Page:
Aftermath of Typhoon Haiyan in the Philippines

As an ecologist, I feel compelled to ask myself: if the last 50 years of environmental action, research, warnings, meetings, legislation, regulation, and public awareness has proven insufficient, despite our victories, then what else do we need to do?

That question, and an integrated, rigorous, serious answer, needs to be a central theme of the next decade of environmentalism.

Rex Weyler is an author, journalist and co-founder of Greenpeace International.

Resources and Links:

World Scientists’ Warning to Humanity: A Second Notice; eight authors and 15,364 scientist signatories from 184 countries; BioScience, W.J. Ripple, et. al., 13 November 2017

List of 15,364 signatories from 184 Countries: Oregon State University

Alliance of World Scientists:  Oregon State University

Recovery of Ozone depletion after Montreal Protocol: B. Ewenfeldt, “Ozonlagret mår bättre”, Arbetarbladet 12 September, 2014.

Fertility rate reduction in some regions: UN

Accuracy of Limits to Growth Study: “Is Global Collapse Imminent? An Update to Limits to Growth with Historical Data,” Graham Turner, 2014): Melbourne Sustainable Society Institute

“Contours of a Resilient Global Future,” Michael Gerst, Paul Raskin, and Johan Rockström,  Sustainability 6, 2014.

Arithmetic, Population, and Energy: Albert Bartlett video lecture on exponential growth

William Rees, The Way Forward: Survival 2100, Solutions Journal, human overshoot and genuine solutions.

Johan Rockström, et. al., “Planetary Boundaries,” Nature, September 23, 2009.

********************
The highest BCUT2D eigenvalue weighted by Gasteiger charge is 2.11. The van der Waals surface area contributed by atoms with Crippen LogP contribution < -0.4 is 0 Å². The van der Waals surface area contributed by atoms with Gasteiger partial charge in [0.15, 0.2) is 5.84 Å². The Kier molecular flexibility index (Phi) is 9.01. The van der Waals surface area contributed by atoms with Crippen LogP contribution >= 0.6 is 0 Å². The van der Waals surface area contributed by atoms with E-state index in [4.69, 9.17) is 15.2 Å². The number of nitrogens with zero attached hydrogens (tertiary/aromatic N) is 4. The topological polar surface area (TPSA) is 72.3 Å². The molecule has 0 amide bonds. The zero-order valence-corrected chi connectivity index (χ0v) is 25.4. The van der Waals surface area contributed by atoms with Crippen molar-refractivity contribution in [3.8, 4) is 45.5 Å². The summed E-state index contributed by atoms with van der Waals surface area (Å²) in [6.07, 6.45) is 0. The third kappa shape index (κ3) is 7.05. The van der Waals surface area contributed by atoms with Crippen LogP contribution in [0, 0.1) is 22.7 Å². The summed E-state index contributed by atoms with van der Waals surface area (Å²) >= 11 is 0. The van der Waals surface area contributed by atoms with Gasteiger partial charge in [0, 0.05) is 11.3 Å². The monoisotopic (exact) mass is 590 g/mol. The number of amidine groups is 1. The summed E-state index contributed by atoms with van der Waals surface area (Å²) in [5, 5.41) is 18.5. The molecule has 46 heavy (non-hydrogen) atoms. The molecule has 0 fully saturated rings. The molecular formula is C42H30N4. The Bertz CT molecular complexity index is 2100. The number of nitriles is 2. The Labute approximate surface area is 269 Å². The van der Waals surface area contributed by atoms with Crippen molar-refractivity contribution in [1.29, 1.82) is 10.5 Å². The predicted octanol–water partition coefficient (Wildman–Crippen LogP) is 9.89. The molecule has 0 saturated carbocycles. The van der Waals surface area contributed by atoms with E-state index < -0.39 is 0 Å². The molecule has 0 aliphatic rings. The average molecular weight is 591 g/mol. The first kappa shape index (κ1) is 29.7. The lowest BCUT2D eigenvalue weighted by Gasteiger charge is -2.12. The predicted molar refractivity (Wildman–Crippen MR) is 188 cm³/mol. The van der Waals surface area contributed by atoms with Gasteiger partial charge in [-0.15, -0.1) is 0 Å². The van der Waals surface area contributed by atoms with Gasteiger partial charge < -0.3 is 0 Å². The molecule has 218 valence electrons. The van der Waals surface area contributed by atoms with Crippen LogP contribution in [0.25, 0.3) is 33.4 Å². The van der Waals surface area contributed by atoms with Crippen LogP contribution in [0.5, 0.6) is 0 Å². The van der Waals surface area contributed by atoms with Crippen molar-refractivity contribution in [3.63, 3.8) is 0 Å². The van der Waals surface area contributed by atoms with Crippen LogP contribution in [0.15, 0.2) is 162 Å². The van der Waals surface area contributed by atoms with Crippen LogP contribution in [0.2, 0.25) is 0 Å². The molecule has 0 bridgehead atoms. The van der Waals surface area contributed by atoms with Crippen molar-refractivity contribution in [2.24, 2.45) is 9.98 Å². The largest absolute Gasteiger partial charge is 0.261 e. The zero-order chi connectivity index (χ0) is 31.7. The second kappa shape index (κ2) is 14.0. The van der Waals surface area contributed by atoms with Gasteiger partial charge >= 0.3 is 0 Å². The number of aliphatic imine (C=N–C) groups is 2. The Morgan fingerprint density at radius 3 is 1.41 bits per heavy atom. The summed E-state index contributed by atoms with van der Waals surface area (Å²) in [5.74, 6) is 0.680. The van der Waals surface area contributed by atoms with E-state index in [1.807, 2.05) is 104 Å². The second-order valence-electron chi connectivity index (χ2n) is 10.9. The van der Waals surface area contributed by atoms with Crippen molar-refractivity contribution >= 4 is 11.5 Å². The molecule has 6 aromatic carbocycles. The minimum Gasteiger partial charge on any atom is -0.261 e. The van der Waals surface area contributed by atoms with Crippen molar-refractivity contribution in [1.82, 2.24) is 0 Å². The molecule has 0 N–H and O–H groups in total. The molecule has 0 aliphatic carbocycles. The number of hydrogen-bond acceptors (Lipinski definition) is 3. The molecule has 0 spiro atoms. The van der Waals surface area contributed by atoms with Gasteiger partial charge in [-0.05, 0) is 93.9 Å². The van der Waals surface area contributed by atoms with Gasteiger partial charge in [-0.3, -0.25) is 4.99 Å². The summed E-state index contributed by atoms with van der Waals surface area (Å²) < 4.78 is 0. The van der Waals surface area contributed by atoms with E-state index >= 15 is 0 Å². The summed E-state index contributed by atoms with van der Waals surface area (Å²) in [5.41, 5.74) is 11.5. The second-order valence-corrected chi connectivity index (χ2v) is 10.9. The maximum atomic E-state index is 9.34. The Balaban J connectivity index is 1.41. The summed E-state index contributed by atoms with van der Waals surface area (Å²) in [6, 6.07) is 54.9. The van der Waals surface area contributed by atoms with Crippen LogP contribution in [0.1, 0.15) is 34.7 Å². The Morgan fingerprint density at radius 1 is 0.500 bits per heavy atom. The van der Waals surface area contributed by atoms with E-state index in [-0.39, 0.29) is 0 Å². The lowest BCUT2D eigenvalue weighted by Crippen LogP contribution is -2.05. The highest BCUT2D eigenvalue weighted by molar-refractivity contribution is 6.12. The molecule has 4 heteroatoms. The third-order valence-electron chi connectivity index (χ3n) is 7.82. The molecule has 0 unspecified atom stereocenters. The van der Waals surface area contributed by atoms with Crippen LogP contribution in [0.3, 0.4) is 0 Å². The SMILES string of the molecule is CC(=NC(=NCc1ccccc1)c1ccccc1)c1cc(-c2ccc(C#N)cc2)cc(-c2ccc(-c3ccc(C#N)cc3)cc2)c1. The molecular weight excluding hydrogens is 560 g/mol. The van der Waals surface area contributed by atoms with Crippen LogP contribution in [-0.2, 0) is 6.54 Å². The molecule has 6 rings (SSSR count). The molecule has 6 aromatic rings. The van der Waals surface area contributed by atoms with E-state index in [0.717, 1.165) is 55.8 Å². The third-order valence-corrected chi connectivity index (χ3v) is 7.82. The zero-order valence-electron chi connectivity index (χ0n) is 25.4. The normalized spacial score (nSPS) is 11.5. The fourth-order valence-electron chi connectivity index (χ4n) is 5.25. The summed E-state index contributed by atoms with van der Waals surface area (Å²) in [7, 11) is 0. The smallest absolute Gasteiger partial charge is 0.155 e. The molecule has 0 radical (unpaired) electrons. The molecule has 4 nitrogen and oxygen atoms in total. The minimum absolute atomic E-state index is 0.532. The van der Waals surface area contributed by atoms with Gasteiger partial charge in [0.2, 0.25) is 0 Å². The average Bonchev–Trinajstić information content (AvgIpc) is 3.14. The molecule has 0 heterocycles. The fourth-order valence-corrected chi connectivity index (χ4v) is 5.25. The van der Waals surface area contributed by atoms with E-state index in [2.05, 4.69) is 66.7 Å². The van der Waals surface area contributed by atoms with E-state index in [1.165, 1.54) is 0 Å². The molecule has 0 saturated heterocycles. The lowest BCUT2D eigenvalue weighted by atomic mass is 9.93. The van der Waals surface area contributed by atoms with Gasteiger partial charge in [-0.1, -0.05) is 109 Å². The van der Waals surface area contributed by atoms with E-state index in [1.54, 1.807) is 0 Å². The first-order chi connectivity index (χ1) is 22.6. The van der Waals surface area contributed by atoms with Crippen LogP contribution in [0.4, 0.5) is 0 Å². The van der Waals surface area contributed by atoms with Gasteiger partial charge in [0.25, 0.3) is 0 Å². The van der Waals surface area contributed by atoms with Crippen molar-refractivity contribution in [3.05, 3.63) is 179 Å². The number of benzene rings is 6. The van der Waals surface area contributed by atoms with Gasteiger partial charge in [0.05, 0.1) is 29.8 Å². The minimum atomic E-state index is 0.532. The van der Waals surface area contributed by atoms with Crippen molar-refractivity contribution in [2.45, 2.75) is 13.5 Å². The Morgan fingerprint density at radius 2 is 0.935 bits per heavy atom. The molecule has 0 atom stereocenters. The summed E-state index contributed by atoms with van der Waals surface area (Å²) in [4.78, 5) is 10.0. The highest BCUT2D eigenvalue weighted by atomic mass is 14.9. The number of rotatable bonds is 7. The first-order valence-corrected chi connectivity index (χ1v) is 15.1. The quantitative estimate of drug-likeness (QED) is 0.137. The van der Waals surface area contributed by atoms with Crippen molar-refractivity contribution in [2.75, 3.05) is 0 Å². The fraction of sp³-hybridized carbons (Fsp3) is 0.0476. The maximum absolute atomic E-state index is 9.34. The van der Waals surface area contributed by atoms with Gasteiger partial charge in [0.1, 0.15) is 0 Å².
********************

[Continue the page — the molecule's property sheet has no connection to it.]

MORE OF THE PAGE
Anthony D. Barnosky, et. al., “Approaching a state shift in Earth’s biosphere,” Nature, June 7, 2012.

Press link for more: Greenpeace

We’re not building clean energy fast enough to avoid catastrophic #ClimateChange #StopAdani #auspol

At this rate, it’s going to take nearly 400 years to transform the energy system

Here are the real reasons we’re not building clean energy anywhere near fast enough.

James Temple

Fifteen years ago, Ken Caldeira, a senior scientist at the Carnegie Institution, calculated that the world would need to add about a nuclear power plant’s worth of clean-energy capacity every day between 2000 and 2050 to avoid catastrophic climate change.

Recently, he did a quick calculation to see how we’re doing.

Not well.

Instead of the roughly 1,100 megawatts of carbon-free energy per day likely needed to prevent temperatures from rising more than 2 ˚C, as the 2003 Science paper by Caldeira and his colleagues found, we are adding around 151 megawatts.

That’s only enough to power roughly 125,000 homes.

At that rate, substantially transforming the energy system would take, not the next three decades, but nearly the next four centuries.

In the meantime, temperatures would soar, melting ice caps, sinking cities, and unleashing devastating heat waves around the globe (see “The year climate change began to spin out of control”).